Hurting some of your patients because you think you are helping the others is unacceptable. Even if most are really being helped, which is not at all clear. And I think it is not anywhere near most over the long haul. The treating physicians are looking at too small a window of time. Where are all these patients who needed years of antibiotics in order to recover and are now all better? It looks to me like part of the problem is that at one point, Lyme treatment worked better than it seems to now. Maybe those patients are mostly treated by now.Undoubtedly, there has been more XMRV involvement over time. With a few exceptions, everyone I know about is still sick, including most of the sick doctors. And the recovered people I know still have sick family members, especially young people. Preselected group for treatment failure, but if the ILADS approach worked so well, wouldn’t the sick doctors who are members of the group be better? In fact, everyone I know who underwent years of shotgun treatment is sicker than they were five years ago, including people treated by almost every well known LLMD. So how am I supposed to know it works so well? Because of all the pooh-poohing of the mainstream opinion that long term antibiotics do not generally improve the long term outcome? Show me some data. It’s way past time. That’s the elephant in the room.A recent paper by ILADS physicians Stricker and Green, co-authored by an NP and two attorneys, strangely, argues that long term antibiotics and indwelling central lines don’t kill people, so it’s OK to do it. A couple of hundred people were treated for a long time and complications tracked. But no efficacy data was revealed. I wonder why? Bet the statistician had a few problems. With the exception of Brian Fallon’s work, nobody has published anything of significance that I can recall in a decade! I’m sure I’m forgetting something, but precious little. What literature does the term LLMD refer to?Then there’s the money… Holding a life preserver just out of reach to a drowning person while charging them $250-$600 per hour uncovered by insurance is a rather questionable practice for a service you are representing as life saving with no proof. There are very few ILADS physicians who take insurance. Most of the drugs, once you resort to IVs, which can cost thousands per week, are not covered. Patients can’t afford to keep coming back and paying to tell doctors what happened to them. Not that most are interested in follow-up anyway in my experience. Also, almost none of these physicians are available to their patients in anyway when they are really in trouble medically. Maybe that’s worse than no help.The politics and medicine of all of this have clearly been affected by a small number of evil, self-serving IDSA doctors who continue to spout their nonsense. And doctors have a hard time accepting what they don’t understand and a bad habit for blaming the patient when things don’t go well. ILADS should be the side of the good guys. The patients are trapped in the middle and more than a few are being damaged by friendly fire. When you don’t know, it’s a good idea to tell a patient, “I don’t know”. Not there’s a good chance I can cure you. That’s what patients think they are being told when they embark on years of potentially life threatening treatment. Completely misleading.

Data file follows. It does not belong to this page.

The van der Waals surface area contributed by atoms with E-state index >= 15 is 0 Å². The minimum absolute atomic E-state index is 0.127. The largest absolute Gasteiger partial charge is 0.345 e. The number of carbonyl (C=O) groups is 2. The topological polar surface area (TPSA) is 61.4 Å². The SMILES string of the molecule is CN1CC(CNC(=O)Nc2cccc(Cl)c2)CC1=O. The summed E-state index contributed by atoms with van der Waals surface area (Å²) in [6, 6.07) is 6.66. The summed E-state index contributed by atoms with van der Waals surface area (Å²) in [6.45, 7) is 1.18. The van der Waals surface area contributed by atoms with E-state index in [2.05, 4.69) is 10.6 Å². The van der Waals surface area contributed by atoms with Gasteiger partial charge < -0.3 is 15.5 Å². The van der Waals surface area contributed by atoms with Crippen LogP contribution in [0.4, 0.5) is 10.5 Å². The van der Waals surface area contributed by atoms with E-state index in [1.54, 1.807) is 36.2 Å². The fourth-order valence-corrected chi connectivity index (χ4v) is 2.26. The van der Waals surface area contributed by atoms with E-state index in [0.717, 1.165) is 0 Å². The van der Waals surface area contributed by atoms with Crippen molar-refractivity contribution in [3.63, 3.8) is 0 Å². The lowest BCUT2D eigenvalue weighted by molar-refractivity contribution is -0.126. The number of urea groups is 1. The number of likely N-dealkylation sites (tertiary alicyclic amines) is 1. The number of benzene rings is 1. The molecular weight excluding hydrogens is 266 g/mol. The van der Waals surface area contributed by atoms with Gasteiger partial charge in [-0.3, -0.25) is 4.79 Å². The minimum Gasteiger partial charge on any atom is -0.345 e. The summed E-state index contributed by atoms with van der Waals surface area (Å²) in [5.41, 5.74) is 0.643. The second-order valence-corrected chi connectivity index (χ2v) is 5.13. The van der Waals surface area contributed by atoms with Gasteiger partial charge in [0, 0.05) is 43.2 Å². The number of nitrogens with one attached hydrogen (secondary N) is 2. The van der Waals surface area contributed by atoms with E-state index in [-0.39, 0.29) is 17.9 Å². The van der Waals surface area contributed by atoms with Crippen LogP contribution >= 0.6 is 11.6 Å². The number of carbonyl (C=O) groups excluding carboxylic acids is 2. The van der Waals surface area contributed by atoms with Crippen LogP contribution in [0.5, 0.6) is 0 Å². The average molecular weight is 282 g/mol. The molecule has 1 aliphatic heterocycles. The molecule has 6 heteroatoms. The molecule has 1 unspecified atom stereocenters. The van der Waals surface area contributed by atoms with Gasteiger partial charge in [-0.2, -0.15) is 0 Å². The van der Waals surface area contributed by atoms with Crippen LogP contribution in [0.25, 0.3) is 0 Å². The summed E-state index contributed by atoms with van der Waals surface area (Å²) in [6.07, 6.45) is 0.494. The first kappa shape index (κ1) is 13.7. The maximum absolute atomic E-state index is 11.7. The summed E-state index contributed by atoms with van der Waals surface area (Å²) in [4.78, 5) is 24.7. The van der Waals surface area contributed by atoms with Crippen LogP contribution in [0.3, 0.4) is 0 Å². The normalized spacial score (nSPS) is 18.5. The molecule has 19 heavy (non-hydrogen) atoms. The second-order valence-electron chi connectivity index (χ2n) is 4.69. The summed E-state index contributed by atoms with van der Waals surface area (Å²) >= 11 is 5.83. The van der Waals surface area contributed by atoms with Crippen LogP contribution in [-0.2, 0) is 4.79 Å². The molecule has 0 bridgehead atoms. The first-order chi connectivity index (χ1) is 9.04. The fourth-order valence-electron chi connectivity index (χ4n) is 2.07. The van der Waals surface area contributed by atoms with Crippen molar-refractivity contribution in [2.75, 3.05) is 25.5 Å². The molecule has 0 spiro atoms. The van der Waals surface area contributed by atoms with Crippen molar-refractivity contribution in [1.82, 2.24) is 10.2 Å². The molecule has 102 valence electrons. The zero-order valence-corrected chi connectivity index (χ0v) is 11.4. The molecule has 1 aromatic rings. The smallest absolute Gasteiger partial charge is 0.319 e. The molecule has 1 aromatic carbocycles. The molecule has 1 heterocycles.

Again, I am not against the use of antibiotics if they work. My concern is that there are lots of antibiotics being prescribed long term based on faith rather than clinical response. It’s not trying them that is the problem for the most part, though personally I was immediately harmed by antibiotics, but that’s rare. The problem is continuing them out of desperation. Also over time, it appears that most relapse anyway, so that needs to be factored into the equation. You can’t maintain patients on multiple IV drugs indefinitely. And when they come off, the drugs have no doubt done lots of damage in terms of floral disturbance, colonization with resistant organisms, GI damage, etc. Sometimes drug toxicity causes direct damage. I know people who have been permanently damages by quinolones and aminoglycosides that didn’t help their situations. Very poor cost benefit ratio in my opinion. But of course patients should be able to decide for themselves. That decision should be based on something more than impressions. There is not really even a coherent rationale to the guidelines as they now stand in my opinion.
I was disabled for a year with my first big time crash. I recovered enough to have a private practice for most of a decade with no treatment at all except for ARB’s, neurofeedback and bioidentical hormones. If I’d been blasted with antibiotics then, I might not have gotten those good years. Perhaps if nothing had changed in my environment I wouldn’t have recovered at all. Many have found improvement with avoidance of triggers.Without any long term follow-up, it is impossible to say what is the best way to go with antibiotics for any person at any given time. But I believe that the current ILADS guidelines, as they are being put forth and used, are hurting as many people as they are helping. One advocate wrote to me that it was necessary to sacrifice the few for the many. I don’t think it’s so few, but even if many more are helped than harmed, I don’t believe that anyone needs to be sacrificed. It’s the paradigm that needs to change so that the doctors are thinking about the correct disease process.